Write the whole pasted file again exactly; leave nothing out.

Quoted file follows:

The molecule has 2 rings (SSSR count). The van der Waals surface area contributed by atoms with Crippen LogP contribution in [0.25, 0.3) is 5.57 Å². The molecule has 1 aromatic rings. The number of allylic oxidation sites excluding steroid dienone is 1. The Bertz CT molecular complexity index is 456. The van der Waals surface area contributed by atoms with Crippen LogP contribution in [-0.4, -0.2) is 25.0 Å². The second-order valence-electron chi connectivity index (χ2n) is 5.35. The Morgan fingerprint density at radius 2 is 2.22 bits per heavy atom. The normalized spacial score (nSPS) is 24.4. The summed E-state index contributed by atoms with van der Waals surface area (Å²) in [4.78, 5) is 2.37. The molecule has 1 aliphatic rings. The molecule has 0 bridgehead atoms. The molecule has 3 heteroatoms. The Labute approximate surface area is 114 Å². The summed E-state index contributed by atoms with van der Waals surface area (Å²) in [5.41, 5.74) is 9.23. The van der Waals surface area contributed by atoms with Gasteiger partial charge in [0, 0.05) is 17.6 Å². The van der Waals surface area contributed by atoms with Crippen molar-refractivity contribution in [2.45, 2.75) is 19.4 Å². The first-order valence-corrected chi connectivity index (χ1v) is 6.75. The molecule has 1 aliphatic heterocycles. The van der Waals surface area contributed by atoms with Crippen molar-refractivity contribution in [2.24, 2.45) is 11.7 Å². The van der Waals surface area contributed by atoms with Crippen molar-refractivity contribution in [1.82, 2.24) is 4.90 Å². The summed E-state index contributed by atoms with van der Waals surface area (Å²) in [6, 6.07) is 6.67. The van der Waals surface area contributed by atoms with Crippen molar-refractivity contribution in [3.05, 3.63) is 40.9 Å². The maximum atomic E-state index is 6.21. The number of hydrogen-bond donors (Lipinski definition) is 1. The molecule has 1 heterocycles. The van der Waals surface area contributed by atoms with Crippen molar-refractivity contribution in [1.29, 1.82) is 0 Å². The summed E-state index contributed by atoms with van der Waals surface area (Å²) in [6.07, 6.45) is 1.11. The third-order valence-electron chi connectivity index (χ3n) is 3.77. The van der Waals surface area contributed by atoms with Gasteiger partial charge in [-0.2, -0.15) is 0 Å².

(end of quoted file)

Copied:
The molecule has 2 rings (SSSR count). The van der Waals surface area contributed by atoms with Crippen LogP contribution in [0.25, 0.3) is 5.57 Å². The molecule has 1 aromatic rings. The number of allylic oxidation sites excluding steroid dienone is 1. The Bertz CT molecular complexity index is 456. The van der Waals surface area contributed by atoms with Crippen LogP contribution in [-0.4, -0.2) is 25.0 Å². The second-order valence-electron chi connectivity index (χ2n) is 5.35. The Morgan fingerprint density at radius 2 is 2.22 bits per heavy atom. The normalized spacial score (nSPS) is 24.4. The summed E-state index contributed by atoms with van der Waals surface area (Å²) in [4.78, 5) is 2.37. The molecule has 1 aliphatic rings. The molecule has 0 bridgehead atoms. The molecule has 3 heteroatoms. The Labute approximate surface area is 114 Å². The summed E-state index contributed by atoms with van der Waals surface area (Å²) in [5.41, 5.74) is 9.23. The van der Waals surface area contributed by atoms with Gasteiger partial charge in [0, 0.05) is 17.6 Å². The van der Waals surface area contributed by atoms with Crippen molar-refractivity contribution in [2.45, 2.75) is 19.4 Å². The first-order valence-corrected chi connectivity index (χ1v) is 6.75. The molecule has 1 aliphatic heterocycles. The van der Waals surface area contributed by atoms with Crippen molar-refractivity contribution in [2.24, 2.45) is 11.7 Å². The van der Waals surface area contributed by atoms with Crippen molar-refractivity contribution in [1.82, 2.24) is 4.90 Å². The summed E-state index contributed by atoms with van der Waals surface area (Å²) in [6, 6.07) is 6.67. The van der Waals surface area contributed by atoms with Crippen molar-refractivity contribution in [3.05, 3.63) is 40.9 Å². The maximum atomic E-state index is 6.21. The number of hydrogen-bond donors (Lipinski definition) is 1. The molecule has 1 heterocycles. The van der Waals surface area contributed by atoms with Crippen molar-refractivity contribution in [1.29, 1.82) is 0 Å². The summed E-state index contributed by atoms with van der Waals surface area (Å²) in [6.07, 6.45) is 1.11. The third-order valence-electron chi connectivity index (χ3n) is 3.77. The van der Waals surface area contributed by atoms with Gasteiger partial charge in [-0.2, -0.15) is 0 Å².